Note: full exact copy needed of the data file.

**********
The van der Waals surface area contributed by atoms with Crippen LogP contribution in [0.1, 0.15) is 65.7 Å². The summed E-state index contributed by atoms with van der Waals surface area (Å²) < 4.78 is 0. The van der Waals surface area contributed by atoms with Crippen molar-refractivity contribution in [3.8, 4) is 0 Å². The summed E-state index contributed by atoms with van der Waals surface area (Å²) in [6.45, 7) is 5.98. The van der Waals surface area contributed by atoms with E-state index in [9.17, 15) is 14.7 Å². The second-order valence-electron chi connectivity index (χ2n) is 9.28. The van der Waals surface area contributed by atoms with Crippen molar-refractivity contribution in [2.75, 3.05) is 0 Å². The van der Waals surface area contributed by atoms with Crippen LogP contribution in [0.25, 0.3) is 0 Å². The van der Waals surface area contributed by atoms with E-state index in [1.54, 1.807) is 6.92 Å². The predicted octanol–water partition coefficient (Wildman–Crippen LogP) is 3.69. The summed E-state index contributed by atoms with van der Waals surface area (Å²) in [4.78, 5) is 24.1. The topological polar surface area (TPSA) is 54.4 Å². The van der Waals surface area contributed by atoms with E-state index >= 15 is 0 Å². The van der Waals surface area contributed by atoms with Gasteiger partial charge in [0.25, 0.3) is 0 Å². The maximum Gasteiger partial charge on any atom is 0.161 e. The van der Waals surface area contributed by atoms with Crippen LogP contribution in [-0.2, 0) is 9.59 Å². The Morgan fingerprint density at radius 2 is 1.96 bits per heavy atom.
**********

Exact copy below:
The van der Waals surface area contributed by atoms with Crippen LogP contribution in [0.1, 0.15) is 65.7 Å². The summed E-state index contributed by atoms with van der Waals surface area (Å²) < 4.78 is 0. The van der Waals surface area contributed by atoms with Crippen molar-refractivity contribution in [3.8, 4) is 0 Å². The summed E-state index contributed by atoms with van der Waals surface area (Å²) in [6.45, 7) is 5.98. The van der Waals surface area contributed by atoms with E-state index in [9.17, 15) is 14.7 Å². The second-order valence-electron chi connectivity index (χ2n) is 9.28. The van der Waals surface area contributed by atoms with Crippen molar-refractivity contribution in [2.75, 3.05) is 0 Å². The van der Waals surface area contributed by atoms with Crippen LogP contribution in [0.25, 0.3) is 0 Å². The van der Waals surface area contributed by atoms with E-state index in [1.54, 1.807) is 6.92 Å². The predicted octanol–water partition coefficient (Wildman–Crippen LogP) is 3.69. The summed E-state index contributed by atoms with van der Waals surface area (Å²) in [4.78, 5) is 24.1. The topological polar surface area (TPSA) is 54.4 Å². The van der Waals surface area contributed by atoms with E-state index >= 15 is 0 Å². The van der Waals surface area contributed by atoms with Gasteiger partial charge in [0.25, 0.3) is 0 Å². The maximum Gasteiger partial charge on any atom is 0.161 e. The van der Waals surface area contributed by atoms with Crippen LogP contribution in [-0.2, 0) is 9.59 Å². The Morgan fingerprint density at radius 2 is 1.96 bits per heavy atom.